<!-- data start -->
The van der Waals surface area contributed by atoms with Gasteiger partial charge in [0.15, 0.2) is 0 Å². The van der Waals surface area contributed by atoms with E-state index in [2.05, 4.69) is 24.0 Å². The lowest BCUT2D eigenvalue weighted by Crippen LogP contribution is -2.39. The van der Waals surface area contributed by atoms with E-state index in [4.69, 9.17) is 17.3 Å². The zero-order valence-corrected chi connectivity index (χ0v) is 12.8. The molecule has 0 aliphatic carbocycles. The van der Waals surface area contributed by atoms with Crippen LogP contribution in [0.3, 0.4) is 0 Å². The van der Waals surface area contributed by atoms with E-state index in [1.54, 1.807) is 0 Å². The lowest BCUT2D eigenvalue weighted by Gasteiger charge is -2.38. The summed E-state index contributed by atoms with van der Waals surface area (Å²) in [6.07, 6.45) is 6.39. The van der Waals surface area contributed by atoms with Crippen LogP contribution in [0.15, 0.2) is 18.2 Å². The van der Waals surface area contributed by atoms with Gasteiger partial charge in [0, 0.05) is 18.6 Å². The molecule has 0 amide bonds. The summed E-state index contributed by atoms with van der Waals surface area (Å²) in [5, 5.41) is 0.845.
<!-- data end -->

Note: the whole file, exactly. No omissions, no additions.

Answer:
The van der Waals surface area contributed by atoms with Gasteiger partial charge in [0.15, 0.2) is 0 Å². The van der Waals surface area contributed by atoms with E-state index in [2.05, 4.69) is 24.0 Å². The lowest BCUT2D eigenvalue weighted by Crippen LogP contribution is -2.39. The van der Waals surface area contributed by atoms with E-state index in [4.69, 9.17) is 17.3 Å². The zero-order valence-corrected chi connectivity index (χ0v) is 12.8. The molecule has 0 aliphatic carbocycles. The van der Waals surface area contributed by atoms with Crippen LogP contribution in [0.3, 0.4) is 0 Å². The van der Waals surface area contributed by atoms with E-state index in [1.54, 1.807) is 0 Å². The lowest BCUT2D eigenvalue weighted by Gasteiger charge is -2.38. The summed E-state index contributed by atoms with van der Waals surface area (Å²) in [6.07, 6.45) is 6.39. The van der Waals surface area contributed by atoms with Crippen LogP contribution in [0.15, 0.2) is 18.2 Å². The van der Waals surface area contributed by atoms with Gasteiger partial charge in [0, 0.05) is 18.6 Å². The molecule has 0 amide bonds. The summed E-state index contributed by atoms with van der Waals surface area (Å²) in [5, 5.41) is 0.845.